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i am developing a code where i have to load floating point values stored in each line at a time in a text file...i loaded each of these data into a array of floats using fscanf()...however i found that the floating points were stored in a different way, example 407.18 was stored as 407.179993, 414.35 as 414.350006...now i am stuck because it is absolutely important that the numbers be stored in the form they were in the file but here it seems to be different even though essentially its the same....how do i get the numbers to store in the original form?

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6 Answers

If it's absolutely important that the numbers be stored in the form they were in the file, don't use floating-point values. Not all fractional base-10 values can be represented exactly in binary.

For details, you should consult the article "What Every Computer Scientist Should Know About Floating-Point Arithmetic" [PDF link].

You should store the numbers in string form or as scaled integers.

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What you see is correct since floating point cannot exactly represent many real numbers. This is a must-read: What Every Computer Scientist Should Know About Floating-Point Arithmetic

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+1 for the link to the article; I didn't know there was an HTML version (and, I apologize if I added the link after you answered; I was editing my answer and didn't see yours until I posted it). –  James McNellis Dec 5 '09 at 22:57
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The C++ float and double types are represented as IEEE floating point numbers. There are binary floating point numbers, not decimals. They don't have infinite precision, and even relatively 'simple' decimal values will change when converted to binary floating point and back.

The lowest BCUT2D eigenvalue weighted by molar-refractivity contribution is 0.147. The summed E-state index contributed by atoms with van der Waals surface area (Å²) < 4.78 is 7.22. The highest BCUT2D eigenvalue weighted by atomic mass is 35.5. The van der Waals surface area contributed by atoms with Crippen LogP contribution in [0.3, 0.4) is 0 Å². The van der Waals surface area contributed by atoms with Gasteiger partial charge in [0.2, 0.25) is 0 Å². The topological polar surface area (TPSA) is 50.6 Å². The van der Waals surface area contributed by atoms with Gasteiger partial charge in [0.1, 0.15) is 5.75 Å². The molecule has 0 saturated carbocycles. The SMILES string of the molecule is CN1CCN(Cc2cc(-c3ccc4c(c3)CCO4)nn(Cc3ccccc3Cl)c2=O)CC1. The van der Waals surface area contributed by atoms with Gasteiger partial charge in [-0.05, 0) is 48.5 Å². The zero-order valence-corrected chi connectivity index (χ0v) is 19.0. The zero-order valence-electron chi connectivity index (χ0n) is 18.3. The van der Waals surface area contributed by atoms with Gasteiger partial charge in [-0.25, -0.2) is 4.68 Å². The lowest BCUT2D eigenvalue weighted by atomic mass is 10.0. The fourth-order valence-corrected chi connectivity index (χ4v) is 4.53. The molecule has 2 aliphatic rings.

Languages that focus on money (COBOL and PL/I, e.g.) have decimal data types that use slower representations that don't have this problem. There are libraries for this purpose in C or C++, or you can use scaled integers if you don't need too much range.

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sfactor, A bit of clarification: you state "...absolutely important that the numbers be stored in the form they were in the file" - what 'form' is this? I'm assuming a display form?! Here's the deal: If you store in the file 407.18, but it is displayed as 407.179993 - this is totally normal and expected. When you construct your sprintf or whatever formatted print you are using, you must instruct it to limit the precision after the decimal point. This should do the trick:

#include <stdio.h>
void main(void);
void main()
{
   printf("%.2f",407.179993);
}
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You might want to take a look at an existing library that implements floating point with controlled rounding. I have used MPFR. It is fast and open source. If you are working with money then a different library would be better.

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There is a lot of different ways to store numbers - each with their strenghts and weaknesses.

In your case floating point numbers are not the best choice because they don't represent most real numbers exactly.

Scaled integers is a case of the common design idiom: separate representation from the presentation.

Decide on how many digits you want after the decimal point, eg. 2 digits as in 123,45. You should then internaly represent the number as the integer 12345. Whenever you display the value to the user you should insert a decimal point at the relevant spot.

Short InformIT article on Scaled Integers by Danny Kalev

Before going overboard on scaled integers do inspect the domain of your problem closely to assert that the "slack" in the floating point numbers is significant enough to warrent using scaled integers.

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